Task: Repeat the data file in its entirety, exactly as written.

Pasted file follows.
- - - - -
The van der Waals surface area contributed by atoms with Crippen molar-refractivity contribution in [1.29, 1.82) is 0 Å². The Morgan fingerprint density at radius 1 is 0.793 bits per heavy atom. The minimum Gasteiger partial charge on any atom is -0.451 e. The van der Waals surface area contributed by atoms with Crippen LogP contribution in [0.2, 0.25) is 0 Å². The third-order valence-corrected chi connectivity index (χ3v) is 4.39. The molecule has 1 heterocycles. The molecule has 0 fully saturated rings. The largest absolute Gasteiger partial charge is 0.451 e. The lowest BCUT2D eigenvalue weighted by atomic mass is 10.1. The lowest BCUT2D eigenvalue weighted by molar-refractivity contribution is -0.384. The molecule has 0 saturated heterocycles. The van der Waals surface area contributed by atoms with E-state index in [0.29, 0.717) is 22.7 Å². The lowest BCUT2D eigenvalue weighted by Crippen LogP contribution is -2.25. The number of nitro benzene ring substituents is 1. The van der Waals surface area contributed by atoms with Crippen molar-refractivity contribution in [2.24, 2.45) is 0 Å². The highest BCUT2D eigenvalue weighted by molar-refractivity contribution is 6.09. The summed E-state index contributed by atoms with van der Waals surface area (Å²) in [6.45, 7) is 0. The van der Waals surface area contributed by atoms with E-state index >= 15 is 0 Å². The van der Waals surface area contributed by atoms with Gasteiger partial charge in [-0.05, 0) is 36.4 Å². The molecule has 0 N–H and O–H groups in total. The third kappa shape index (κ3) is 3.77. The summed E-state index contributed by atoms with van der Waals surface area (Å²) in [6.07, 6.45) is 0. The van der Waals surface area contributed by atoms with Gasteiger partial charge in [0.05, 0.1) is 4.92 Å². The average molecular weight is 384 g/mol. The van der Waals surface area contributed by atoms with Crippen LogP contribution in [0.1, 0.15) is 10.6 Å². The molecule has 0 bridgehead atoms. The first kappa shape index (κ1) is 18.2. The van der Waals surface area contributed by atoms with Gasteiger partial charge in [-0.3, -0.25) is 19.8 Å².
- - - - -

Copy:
The van der Waals surface area contributed by atoms with Crippen molar-refractivity contribution in [1.29, 1.82) is 0 Å². The Morgan fingerprint density at radius 1 is 0.793 bits per heavy atom. The minimum Gasteiger partial charge on any atom is -0.451 e. The van der Waals surface area contributed by atoms with Crippen LogP contribution in [0.2, 0.25) is 0 Å². The third-order valence-corrected chi connectivity index (χ3v) is 4.39. The molecule has 1 heterocycles. The molecule has 0 fully saturated rings. The largest absolute Gasteiger partial charge is 0.451 e. The lowest BCUT2D eigenvalue weighted by atomic mass is 10.1. The lowest BCUT2D eigenvalue weighted by molar-refractivity contribution is -0.384. The molecule has 0 saturated heterocycles. The van der Waals surface area contributed by atoms with E-state index in [0.29, 0.717) is 22.7 Å². The lowest BCUT2D eigenvalue weighted by Crippen LogP contribution is -2.25. The number of nitro benzene ring substituents is 1. The van der Waals surface area contributed by atoms with Crippen molar-refractivity contribution in [2.24, 2.45) is 0 Å². The highest BCUT2D eigenvalue weighted by molar-refractivity contribution is 6.09. The summed E-state index contributed by atoms with van der Waals surface area (Å²) in [6.45, 7) is 0. The van der Waals surface area contributed by atoms with E-state index >= 15 is 0 Å². The van der Waals surface area contributed by atoms with Gasteiger partial charge in [-0.05, 0) is 36.4 Å². The molecule has 0 N–H and O–H groups in total. The third kappa shape index (κ3) is 3.77. The summed E-state index contributed by atoms with van der Waals surface area (Å²) in [6.07, 6.45) is 0. The van der Waals surface area contributed by atoms with Gasteiger partial charge in [0.05, 0.1) is 4.92 Å². The average molecular weight is 384 g/mol. The van der Waals surface area contributed by atoms with Crippen LogP contribution in [0.1, 0.15) is 10.6 Å². The molecule has 0 bridgehead atoms. The first kappa shape index (κ1) is 18.2. The van der Waals surface area contributed by atoms with Gasteiger partial charge in [-0.3, -0.25) is 19.8 Å².